# AMD TSC Drift Solutions in Red Hat Enterprise Linux&#174

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AMDOpteron™ and AMD Athlon™ 64 processors are well known for their ACPIcompliant power management capabilities that allow the processor coresto independently adjust the performance state and power state, andresult is significant power savings.

The performance state is known as the P-stateand is defined as the valid operating combinations of processor corevoltage and frequency; and, as a result changes, the rate at which TimeStamp Counter (TSC) increments. The power state is known as the C-state when an operating system can place a processor in idle state, withC1-statebeing the most useful and interesting power state. C1 clock rampingfeature has been enabled in recent multi-core systems, whichsignificantly reduces the power consumption of an idle core that issuesa halt (HLT) instruction, but also causes the TSC to increment veryslowly while in halt.

The P-state and C-statechanges can affect the TSC and can result in TSC drift amongst theprocessor cores. The drift occurs only when the operating system usesTSC as the time keeping source. TSC drift can occur on K8 AMDmulti-processor platforms and single-processor dual-core platforms asthey do not provide frequency independent TSC. This drift does notoccur on single-processor single-core platforms for obvious reasons.

Linux operating system gives three choices to the user to select the time source and they areHigh Precision Event Timer (HPET), PMtimer andTSC.In order to use HPET as the time source it needs to be exposed andenabled in the BIOS and not all platforms have this feature. Thatleaves the user with two options, namely,PMtimer or TSC. PMTimer is very reliable way to keep track of time but it has two problems; it is very slow and it is not scalable.TSC on the other hand is very fast and is scalable.

Thereare certain RHEL customers who are looking for both speed andscalability, who feel TSC is the right time source for theirapplications. Typically, these are database applications that make alarge number ofgettimeofday() calls.

As a result when the OS makes gettimeofday()queries with TSC as the time source, it has been found that timeappears to fluctuate and go backwards. This can cause several problemson a system including, a single key press resulting in multiplekeystrokes displayed on the console, and the cumulative output of gettimeofday() shows time going backwards.

Linux®operating system does provide mechanisms to turn off certain timers andspecify the timer as part of the boot configuration options. To turnoff TSC as the time source,notsc can be used as the kernel parameter at boot time.PMtimer can be specified as the time source by using PMtimer as the kernel parameter at boot time.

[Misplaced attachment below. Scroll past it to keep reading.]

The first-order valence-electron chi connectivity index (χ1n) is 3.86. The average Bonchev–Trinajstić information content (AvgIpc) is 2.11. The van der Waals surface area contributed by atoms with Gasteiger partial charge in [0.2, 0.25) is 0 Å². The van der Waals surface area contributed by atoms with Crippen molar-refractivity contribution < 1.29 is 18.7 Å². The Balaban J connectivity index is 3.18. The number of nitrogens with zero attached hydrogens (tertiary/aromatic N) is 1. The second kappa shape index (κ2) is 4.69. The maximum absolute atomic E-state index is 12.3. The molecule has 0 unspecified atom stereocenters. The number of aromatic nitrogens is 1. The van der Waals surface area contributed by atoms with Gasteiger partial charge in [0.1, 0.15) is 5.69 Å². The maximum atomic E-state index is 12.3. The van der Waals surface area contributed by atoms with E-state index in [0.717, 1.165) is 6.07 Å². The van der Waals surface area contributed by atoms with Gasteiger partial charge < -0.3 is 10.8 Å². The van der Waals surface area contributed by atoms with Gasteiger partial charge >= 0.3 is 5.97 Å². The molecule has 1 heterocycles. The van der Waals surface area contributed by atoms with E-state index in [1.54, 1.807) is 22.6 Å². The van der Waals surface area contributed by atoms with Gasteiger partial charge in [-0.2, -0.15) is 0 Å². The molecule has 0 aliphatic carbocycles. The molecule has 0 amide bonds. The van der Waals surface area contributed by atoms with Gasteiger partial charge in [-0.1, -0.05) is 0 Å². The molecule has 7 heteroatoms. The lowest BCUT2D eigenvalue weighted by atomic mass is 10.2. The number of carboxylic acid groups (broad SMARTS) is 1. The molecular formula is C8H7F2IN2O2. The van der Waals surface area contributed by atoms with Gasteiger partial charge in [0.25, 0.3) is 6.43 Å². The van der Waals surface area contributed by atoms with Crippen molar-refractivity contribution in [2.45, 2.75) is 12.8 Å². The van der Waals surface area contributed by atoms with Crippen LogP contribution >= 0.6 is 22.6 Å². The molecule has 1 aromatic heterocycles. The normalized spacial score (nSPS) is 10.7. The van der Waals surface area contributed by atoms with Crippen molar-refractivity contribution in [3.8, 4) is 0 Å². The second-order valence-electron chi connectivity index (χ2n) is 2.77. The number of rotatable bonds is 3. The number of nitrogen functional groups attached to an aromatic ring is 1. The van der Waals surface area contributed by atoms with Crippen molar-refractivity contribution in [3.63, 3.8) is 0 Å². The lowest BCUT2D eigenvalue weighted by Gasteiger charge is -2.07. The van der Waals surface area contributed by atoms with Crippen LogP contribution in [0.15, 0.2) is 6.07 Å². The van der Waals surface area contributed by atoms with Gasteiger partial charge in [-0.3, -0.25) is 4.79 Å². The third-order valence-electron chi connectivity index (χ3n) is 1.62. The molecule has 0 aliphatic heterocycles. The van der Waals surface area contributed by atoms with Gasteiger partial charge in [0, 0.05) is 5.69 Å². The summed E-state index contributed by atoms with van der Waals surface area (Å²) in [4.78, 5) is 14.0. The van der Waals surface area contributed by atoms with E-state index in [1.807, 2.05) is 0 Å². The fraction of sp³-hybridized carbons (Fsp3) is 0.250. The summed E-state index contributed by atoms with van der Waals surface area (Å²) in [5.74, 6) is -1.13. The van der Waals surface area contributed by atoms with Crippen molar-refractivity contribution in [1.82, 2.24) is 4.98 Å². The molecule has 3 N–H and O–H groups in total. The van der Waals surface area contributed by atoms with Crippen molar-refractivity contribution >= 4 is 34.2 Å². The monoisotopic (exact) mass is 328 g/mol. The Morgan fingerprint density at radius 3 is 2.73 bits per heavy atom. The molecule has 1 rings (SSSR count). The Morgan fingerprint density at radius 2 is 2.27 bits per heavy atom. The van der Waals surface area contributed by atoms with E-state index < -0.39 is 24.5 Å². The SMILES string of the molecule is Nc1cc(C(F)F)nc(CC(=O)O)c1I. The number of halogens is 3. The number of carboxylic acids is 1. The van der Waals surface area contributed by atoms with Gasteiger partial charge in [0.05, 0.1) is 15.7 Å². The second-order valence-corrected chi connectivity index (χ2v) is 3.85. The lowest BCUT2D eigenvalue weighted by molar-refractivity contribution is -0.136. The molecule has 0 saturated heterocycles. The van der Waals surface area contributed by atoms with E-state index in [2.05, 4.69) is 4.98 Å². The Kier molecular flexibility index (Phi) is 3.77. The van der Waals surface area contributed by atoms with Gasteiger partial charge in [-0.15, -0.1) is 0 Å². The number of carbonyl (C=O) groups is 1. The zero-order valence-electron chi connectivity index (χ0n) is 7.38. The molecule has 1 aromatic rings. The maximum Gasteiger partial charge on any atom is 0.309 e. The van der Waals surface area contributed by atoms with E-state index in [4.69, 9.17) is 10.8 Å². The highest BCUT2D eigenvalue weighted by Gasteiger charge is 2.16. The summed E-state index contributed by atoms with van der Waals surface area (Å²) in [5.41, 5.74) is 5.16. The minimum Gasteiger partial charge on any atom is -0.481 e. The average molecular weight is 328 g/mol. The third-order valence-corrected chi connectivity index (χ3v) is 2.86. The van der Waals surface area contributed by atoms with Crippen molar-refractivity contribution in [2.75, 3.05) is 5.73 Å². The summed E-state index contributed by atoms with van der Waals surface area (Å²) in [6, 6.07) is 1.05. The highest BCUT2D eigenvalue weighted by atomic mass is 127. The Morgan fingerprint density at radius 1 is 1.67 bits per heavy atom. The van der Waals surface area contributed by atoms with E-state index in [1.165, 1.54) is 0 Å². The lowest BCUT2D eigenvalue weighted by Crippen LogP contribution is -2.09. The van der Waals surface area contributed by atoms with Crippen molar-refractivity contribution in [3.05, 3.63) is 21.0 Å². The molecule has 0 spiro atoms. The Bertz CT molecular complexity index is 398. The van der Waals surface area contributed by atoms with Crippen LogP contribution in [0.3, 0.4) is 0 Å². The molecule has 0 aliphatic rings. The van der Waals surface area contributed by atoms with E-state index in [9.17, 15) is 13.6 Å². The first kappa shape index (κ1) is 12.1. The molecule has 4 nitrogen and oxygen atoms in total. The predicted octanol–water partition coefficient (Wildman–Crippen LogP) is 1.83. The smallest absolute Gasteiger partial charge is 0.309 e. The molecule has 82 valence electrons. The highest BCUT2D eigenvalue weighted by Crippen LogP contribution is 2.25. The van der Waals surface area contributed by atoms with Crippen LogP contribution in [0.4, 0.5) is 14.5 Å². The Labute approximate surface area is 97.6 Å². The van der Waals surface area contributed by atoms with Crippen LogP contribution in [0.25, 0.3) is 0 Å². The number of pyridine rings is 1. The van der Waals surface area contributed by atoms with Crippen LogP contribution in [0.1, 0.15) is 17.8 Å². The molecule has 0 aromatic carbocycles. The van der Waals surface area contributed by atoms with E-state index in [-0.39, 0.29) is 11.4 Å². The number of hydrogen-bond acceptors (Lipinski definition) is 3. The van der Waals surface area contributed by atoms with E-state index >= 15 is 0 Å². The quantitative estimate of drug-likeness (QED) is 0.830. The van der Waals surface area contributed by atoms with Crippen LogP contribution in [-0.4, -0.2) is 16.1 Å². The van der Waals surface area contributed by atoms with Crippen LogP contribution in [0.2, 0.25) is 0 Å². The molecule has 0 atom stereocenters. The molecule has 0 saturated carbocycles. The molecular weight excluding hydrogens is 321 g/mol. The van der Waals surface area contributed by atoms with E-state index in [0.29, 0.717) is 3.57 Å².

RHEL4 has support for all three timers, with the default being PMtimer. HPET is faster thanPMtimer and preferable, but is not available on all platforms. These are some RHEL customers who are actually passing innopmtimer as a kernel boot configuration option to force the system to useTSC.

There are two different causes of TSC drift in RHEL; RHEL 4 users experienced TSC drift due toP-state changes caused by Power Now! driver. And RHEL 3 users experienced TSC drift due toC-state changes caused by C1-clock ramping. Solutions are available for both problems.

Red Hat Enterprise Linux 4

RHEL 4 operating system experienced severe skew when run with TSC as time source and PowerNow! performingP-statechanges, within minutes after booting up the system. The problem hereis that the AMD K8 processors do not provide frequency independent TSC.When Power Now! driver changes frequency and voltage of the processorto increase or decrease the processor speed based on processor workload, TSC drift results.

A workaround was providedto get around this problem, by changing all the processors to the samefrequency at the same time. This ensures that theTSC on every processor increments at the same rate, and never different than theTSC on another processor.

if (TSC_drift_exists) {
if (CPUfamily == 0x0f) {
// Save the current CPU affinity for future restore
// after programming the Model Specific Registers(MSRs).
for_each_online_cpu(i) {
// Migrate the current task to the appropriate
// CPU.

// Write the new fid value along with the other
// control fields to the msr.
wrmsr(MSR_FIDVID_CTL, New FID Value, PLL Lock Value);
}
// Restore CPU affinity bit mask
}
}

Also on a multi-processor system that is transitioning all cores insync, the voltage for each frequency is adjusted to the highest. Thisprevents systems with processors with different steppings from failing.

A boot configuration option powernow-k8.tscsyncwas created, which needs to be enabled when TSC is used as the timesource to enable simultaneous transitions. The kernel bootconfiguration options to force the use of TSC as the time source for gettimeofday() queries would look like this:

 nohpet nopmtimer powernow-k8.tscsync=1


Red Hat Enterprise Linux 3

RHEL 3 operating systemexperienced skew when running on AMD processor based systems. RHEL 3kernel code base does not support thecpufreq sub-systemwhich is necessary for the AMD PowerNow!™ technology driver support.The TSC drift was introduced in this case due to theC-state changes, specifically the C1-clockramping. This issue is inherent to K8 AMD multi-processor platforms andsingle-processor dual-core platforms as they do not provide frequencyindependentTSC.